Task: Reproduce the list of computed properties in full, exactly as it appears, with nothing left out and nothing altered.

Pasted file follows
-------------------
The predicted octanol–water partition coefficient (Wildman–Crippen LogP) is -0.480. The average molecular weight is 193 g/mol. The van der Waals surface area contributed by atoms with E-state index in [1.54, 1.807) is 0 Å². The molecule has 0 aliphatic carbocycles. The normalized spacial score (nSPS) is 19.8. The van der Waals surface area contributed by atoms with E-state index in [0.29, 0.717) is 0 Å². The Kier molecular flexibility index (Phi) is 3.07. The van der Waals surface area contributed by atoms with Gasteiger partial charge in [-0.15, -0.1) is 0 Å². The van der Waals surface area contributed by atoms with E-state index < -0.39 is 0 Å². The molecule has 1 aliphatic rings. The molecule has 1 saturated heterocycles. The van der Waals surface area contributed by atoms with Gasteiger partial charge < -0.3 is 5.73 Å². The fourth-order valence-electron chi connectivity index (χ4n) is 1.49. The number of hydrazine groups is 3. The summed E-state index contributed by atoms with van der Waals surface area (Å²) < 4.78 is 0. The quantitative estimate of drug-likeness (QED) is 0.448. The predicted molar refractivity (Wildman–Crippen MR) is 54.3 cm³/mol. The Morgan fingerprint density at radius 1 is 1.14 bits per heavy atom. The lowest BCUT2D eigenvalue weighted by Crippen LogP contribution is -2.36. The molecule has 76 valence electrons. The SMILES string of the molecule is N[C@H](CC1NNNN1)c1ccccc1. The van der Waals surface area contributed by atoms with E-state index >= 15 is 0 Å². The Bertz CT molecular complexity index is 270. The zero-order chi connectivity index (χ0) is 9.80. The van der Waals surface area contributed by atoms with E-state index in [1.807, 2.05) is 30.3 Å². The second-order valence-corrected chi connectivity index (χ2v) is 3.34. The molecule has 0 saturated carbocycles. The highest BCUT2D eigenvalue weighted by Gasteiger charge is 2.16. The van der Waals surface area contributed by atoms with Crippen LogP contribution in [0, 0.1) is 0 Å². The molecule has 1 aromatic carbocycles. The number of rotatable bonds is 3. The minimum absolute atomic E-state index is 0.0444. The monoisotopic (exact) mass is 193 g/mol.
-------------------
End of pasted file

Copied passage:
The predicted octanol–water partition coefficient (Wildman–Crippen LogP) is -0.480. The average molecular weight is 193 g/mol. The van der Waals surface area contributed by atoms with E-state index in [1.54, 1.807) is 0 Å². The molecule has 0 aliphatic carbocycles. The normalized spacial score (nSPS) is 19.8. The van der Waals surface area contributed by atoms with E-state index in [0.29, 0.717) is 0 Å². The Kier molecular flexibility index (Phi) is 3.07. The van der Waals surface area contributed by atoms with Gasteiger partial charge in [-0.15, -0.1) is 0 Å². The van der Waals surface area contributed by atoms with E-state index < -0.39 is 0 Å². The molecule has 1 aliphatic rings. The molecule has 1 saturated heterocycles. The van der Waals surface area contributed by atoms with Gasteiger partial charge < -0.3 is 5.73 Å². The fourth-order valence-electron chi connectivity index (χ4n) is 1.49. The number of hydrazine groups is 3. The summed E-state index contributed by atoms with van der Waals surface area (Å²) < 4.78 is 0. The quantitative estimate of drug-likeness (QED) is 0.448. The predicted molar refractivity (Wildman–Crippen MR) is 54.3 cm³/mol. The Morgan fingerprint density at radius 1 is 1.14 bits per heavy atom. The lowest BCUT2D eigenvalue weighted by Crippen LogP contribution is -2.36. The molecule has 76 valence electrons. The SMILES string of the molecule is N[C@H](CC1NNNN1)c1ccccc1. The van der Waals surface area contributed by atoms with E-state index >= 15 is 0 Å². The Bertz CT molecular complexity index is 270. The zero-order chi connectivity index (χ0) is 9.80. The van der Waals surface area contributed by atoms with E-state index in [1.807, 2.05) is 30.3 Å². The second-order valence-corrected chi connectivity index (χ2v) is 3.34. The molecule has 0 saturated carbocycles. The highest BCUT2D eigenvalue weighted by Gasteiger charge is 2.16. The van der Waals surface area contributed by atoms with Crippen LogP contribution in [0, 0.1) is 0 Å². The molecule has 1 aromatic carbocycles. The number of rotatable bonds is 3. The minimum absolute atomic E-state index is 0.0444. The monoisotopic (exact) mass is 193 g/mol.